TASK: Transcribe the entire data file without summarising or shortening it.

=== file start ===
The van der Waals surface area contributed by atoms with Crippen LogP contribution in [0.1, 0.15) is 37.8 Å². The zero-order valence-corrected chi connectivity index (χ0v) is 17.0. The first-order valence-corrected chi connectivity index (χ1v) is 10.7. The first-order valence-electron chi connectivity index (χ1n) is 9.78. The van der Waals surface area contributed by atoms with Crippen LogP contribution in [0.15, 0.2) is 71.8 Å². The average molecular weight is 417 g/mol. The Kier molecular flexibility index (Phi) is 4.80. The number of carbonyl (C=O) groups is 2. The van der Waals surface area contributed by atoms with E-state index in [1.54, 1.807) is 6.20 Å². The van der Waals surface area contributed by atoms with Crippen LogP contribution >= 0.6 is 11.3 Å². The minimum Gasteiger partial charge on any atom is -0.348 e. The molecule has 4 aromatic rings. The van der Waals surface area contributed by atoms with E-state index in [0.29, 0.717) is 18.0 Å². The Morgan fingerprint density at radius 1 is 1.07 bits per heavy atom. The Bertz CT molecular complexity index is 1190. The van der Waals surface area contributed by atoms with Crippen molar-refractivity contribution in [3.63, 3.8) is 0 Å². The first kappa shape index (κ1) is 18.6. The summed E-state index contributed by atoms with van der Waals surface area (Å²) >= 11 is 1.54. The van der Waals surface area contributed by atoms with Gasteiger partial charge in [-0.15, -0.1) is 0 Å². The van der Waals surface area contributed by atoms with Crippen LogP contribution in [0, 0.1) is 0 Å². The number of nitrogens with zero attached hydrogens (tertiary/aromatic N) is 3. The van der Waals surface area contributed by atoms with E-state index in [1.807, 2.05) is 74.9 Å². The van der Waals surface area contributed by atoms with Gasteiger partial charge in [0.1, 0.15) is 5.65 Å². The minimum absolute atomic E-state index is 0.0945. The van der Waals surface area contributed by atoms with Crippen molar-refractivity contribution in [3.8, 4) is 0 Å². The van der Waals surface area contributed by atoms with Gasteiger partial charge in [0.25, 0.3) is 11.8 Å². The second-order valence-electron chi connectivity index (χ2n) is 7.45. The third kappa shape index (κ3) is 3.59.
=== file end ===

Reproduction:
The van der Waals surface area contributed by atoms with Crippen LogP contribution in [0.1, 0.15) is 37.8 Å². The zero-order valence-corrected chi connectivity index (χ0v) is 17.0. The first-order valence-corrected chi connectivity index (χ1v) is 10.7. The first-order valence-electron chi connectivity index (χ1n) is 9.78. The van der Waals surface area contributed by atoms with Crippen LogP contribution in [0.15, 0.2) is 71.8 Å². The average molecular weight is 417 g/mol. The Kier molecular flexibility index (Phi) is 4.80. The number of carbonyl (C=O) groups is 2. The van der Waals surface area contributed by atoms with E-state index in [1.54, 1.807) is 6.20 Å². The van der Waals surface area contributed by atoms with Crippen LogP contribution >= 0.6 is 11.3 Å². The minimum Gasteiger partial charge on any atom is -0.348 e. The molecule has 4 aromatic rings. The van der Waals surface area contributed by atoms with E-state index in [0.29, 0.717) is 18.0 Å². The Morgan fingerprint density at radius 1 is 1.07 bits per heavy atom. The Bertz CT molecular complexity index is 1190. The van der Waals surface area contributed by atoms with Crippen molar-refractivity contribution in [3.63, 3.8) is 0 Å². The first kappa shape index (κ1) is 18.6. The summed E-state index contributed by atoms with van der Waals surface area (Å²) >= 11 is 1.54. The van der Waals surface area contributed by atoms with Gasteiger partial charge in [-0.15, -0.1) is 0 Å². The van der Waals surface area contributed by atoms with Crippen LogP contribution in [0, 0.1) is 0 Å². The number of nitrogens with zero attached hydrogens (tertiary/aromatic N) is 3. The van der Waals surface area contributed by atoms with E-state index in [1.807, 2.05) is 74.9 Å². The van der Waals surface area contributed by atoms with Gasteiger partial charge in [0.1, 0.15) is 5.65 Å². The minimum absolute atomic E-state index is 0.0945. The van der Waals surface area contributed by atoms with Crippen molar-refractivity contribution in [3.8, 4) is 0 Å². The van der Waals surface area contributed by atoms with Gasteiger partial charge in [0.25, 0.3) is 11.8 Å². The second-order valence-electron chi connectivity index (χ2n) is 7.45. The third kappa shape index (κ3) is 3.59.